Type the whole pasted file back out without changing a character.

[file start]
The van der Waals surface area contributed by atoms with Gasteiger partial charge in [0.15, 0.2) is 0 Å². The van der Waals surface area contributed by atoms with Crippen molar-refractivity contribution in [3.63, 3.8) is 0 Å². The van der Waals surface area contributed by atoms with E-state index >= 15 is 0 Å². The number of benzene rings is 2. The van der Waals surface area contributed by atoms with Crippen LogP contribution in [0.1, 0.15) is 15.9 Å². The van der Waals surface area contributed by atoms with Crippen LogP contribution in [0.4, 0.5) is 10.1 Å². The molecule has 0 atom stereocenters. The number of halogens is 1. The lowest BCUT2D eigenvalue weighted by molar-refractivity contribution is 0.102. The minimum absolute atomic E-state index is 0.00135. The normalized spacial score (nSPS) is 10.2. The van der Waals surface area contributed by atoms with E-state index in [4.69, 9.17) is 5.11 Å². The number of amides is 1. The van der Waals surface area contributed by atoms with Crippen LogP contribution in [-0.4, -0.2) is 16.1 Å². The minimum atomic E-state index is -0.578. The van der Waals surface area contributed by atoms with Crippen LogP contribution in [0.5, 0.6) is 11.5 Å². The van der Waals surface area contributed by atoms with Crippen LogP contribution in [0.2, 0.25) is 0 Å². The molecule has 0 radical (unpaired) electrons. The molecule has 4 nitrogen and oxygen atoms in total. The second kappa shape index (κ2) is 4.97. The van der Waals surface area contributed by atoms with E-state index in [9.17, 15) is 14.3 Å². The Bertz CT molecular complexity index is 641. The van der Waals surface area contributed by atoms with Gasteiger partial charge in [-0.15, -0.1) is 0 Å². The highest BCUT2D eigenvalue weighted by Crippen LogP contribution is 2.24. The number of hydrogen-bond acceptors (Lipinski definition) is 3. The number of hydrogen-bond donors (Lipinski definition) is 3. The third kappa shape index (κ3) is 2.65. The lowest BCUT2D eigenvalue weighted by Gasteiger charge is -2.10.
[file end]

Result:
The van der Waals surface area contributed by atoms with Gasteiger partial charge in [0.15, 0.2) is 0 Å². The van der Waals surface area contributed by atoms with Crippen molar-refractivity contribution in [3.63, 3.8) is 0 Å². The van der Waals surface area contributed by atoms with E-state index >= 15 is 0 Å². The number of benzene rings is 2. The van der Waals surface area contributed by atoms with Crippen LogP contribution in [0.1, 0.15) is 15.9 Å². The van der Waals surface area contributed by atoms with Crippen LogP contribution in [0.4, 0.5) is 10.1 Å². The molecule has 0 atom stereocenters. The number of halogens is 1. The lowest BCUT2D eigenvalue weighted by molar-refractivity contribution is 0.102. The minimum absolute atomic E-state index is 0.00135. The normalized spacial score (nSPS) is 10.2. The van der Waals surface area contributed by atoms with E-state index in [4.69, 9.17) is 5.11 Å². The number of amides is 1. The van der Waals surface area contributed by atoms with Crippen LogP contribution in [-0.4, -0.2) is 16.1 Å². The minimum atomic E-state index is -0.578. The van der Waals surface area contributed by atoms with Crippen LogP contribution in [0.5, 0.6) is 11.5 Å². The van der Waals surface area contributed by atoms with Crippen LogP contribution in [0.2, 0.25) is 0 Å². The molecule has 0 radical (unpaired) electrons. The molecule has 4 nitrogen and oxygen atoms in total. The second kappa shape index (κ2) is 4.97. The van der Waals surface area contributed by atoms with E-state index in [9.17, 15) is 14.3 Å². The Bertz CT molecular complexity index is 641. The van der Waals surface area contributed by atoms with Gasteiger partial charge in [-0.15, -0.1) is 0 Å². The highest BCUT2D eigenvalue weighted by Crippen LogP contribution is 2.24. The number of hydrogen-bond acceptors (Lipinski definition) is 3. The number of hydrogen-bond donors (Lipinski definition) is 3. The third kappa shape index (κ3) is 2.65. The lowest BCUT2D eigenvalue weighted by Gasteiger charge is -2.10.